Date of Award

Fall 12-10-2019

Degree Type

Dissertation

Degree Name

Doctor of Education (EdD)

Department

Nursing

First Advisor

MaryEllen Doherty

Second Advisor

Eileen Campbell

Third Advisor

Christine Berte

Abstract

Poorly managed pain is a major global health problem. The current opioid crisis exposes a need for pain management reform to prevent opioid abuse, addiction, and overdose. Limitations in knowledge and education of advanced practice registered nurses (APRN) is a major barrier to adequate and safe pain management. The purpose of the study was to explore and describe the perceptions of newly graduated nurse practitioners regarding the pain management education received in their graduate nurse practitioner programs. A qualitative descriptive approach allowed for rich, detailed exploration of their perspectives. Content analysis of the data indicated that newly graduated nurse practitioners perceived that there was a deficit in evidence based pain management education in nurse practitioner programs. The findings indicate that newly graduated nurse practitioners: (1) feel unprepared to provide safe and optimal pain management to patients in the context of the current opioid crisis; (2) under prescribe opioids in reaction to the opioid crisis; and (3) base pain management practices on regulatory changes instituted by governing bodies in response to the opioid crisis, rather than on evidence based strategies. The findings strongly suggest that curriculum revision is necessary to include the formal teaching of evidence based pain management in nurse practitioner programs to increase students’ knowledge of evidence based pain management to enable them to practice judicious and appropriate pain management in the context of the current opioid crisis.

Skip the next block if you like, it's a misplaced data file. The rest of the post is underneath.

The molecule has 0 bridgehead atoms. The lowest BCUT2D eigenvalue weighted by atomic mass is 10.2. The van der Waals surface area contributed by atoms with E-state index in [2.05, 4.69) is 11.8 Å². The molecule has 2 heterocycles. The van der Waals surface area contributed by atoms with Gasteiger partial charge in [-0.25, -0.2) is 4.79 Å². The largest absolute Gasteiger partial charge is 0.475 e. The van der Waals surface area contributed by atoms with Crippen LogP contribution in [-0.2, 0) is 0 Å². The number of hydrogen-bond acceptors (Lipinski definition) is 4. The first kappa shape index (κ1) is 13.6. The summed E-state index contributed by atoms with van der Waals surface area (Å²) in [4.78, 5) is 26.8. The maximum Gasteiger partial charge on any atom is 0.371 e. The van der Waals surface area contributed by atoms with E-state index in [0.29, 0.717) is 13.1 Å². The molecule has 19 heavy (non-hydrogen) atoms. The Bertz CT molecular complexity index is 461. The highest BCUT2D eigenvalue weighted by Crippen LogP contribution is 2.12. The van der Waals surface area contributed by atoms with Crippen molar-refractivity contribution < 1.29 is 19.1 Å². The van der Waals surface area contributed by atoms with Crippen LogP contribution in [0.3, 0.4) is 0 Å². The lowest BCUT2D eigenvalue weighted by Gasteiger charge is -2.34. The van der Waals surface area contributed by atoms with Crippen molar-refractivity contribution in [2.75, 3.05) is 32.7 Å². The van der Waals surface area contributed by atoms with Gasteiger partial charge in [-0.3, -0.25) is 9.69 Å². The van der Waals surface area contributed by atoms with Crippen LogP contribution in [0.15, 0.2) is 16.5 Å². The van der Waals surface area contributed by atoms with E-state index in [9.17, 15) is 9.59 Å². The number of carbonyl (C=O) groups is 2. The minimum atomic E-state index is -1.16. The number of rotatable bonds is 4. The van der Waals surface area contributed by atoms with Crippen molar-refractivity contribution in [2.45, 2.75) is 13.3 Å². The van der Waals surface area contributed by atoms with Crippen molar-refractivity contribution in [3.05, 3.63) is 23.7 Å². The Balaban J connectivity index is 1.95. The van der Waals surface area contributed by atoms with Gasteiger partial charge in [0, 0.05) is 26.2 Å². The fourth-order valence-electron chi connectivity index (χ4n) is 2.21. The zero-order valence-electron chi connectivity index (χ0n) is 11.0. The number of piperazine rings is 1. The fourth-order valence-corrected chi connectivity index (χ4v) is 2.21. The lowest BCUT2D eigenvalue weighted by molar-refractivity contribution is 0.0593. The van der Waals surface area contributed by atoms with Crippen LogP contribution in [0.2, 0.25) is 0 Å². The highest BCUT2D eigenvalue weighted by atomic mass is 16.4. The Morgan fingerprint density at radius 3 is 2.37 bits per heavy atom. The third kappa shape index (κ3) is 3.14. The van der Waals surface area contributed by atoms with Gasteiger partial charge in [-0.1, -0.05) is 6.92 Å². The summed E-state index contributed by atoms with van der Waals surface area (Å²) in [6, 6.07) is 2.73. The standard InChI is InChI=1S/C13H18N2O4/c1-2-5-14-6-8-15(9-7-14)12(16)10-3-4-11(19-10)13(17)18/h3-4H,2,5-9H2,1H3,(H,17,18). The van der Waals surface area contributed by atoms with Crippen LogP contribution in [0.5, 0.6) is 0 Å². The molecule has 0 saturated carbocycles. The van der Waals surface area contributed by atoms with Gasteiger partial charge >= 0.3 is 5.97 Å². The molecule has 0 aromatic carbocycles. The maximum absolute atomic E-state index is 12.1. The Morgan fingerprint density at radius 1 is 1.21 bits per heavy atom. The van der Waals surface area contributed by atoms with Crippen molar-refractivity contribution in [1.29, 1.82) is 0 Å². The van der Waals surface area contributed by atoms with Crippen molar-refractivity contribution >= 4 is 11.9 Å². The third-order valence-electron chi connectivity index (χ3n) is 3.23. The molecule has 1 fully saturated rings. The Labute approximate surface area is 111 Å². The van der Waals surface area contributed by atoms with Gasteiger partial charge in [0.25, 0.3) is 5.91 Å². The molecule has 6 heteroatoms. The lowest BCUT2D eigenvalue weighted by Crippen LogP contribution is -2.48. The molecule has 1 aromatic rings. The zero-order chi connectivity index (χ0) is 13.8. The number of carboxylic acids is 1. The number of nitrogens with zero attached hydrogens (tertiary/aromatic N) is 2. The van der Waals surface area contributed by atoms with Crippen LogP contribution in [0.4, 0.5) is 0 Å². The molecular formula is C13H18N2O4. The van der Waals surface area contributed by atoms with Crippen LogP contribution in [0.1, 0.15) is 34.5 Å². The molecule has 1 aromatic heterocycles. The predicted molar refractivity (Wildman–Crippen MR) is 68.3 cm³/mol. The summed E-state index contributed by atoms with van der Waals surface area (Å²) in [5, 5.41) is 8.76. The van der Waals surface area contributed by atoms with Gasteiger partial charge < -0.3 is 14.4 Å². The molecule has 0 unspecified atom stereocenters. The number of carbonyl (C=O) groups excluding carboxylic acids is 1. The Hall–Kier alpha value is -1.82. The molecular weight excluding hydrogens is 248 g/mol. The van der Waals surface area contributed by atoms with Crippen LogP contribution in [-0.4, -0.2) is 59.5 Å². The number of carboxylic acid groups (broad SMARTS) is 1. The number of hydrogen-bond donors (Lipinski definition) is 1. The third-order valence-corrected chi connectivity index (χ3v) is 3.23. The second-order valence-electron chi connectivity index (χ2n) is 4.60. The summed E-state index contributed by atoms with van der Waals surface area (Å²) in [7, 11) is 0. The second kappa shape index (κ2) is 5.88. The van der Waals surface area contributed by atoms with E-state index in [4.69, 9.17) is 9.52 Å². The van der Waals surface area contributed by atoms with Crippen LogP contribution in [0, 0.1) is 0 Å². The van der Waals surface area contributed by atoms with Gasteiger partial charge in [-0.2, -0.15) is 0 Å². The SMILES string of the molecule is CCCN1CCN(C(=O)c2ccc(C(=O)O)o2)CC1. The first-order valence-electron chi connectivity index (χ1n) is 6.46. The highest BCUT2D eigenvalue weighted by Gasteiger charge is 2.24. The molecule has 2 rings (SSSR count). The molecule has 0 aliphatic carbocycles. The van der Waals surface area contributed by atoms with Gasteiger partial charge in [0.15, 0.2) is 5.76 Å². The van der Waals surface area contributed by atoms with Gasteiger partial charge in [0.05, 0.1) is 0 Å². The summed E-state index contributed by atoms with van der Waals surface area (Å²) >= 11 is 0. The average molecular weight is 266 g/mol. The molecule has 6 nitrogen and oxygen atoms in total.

Available for download on Sunday, January 12, 2025

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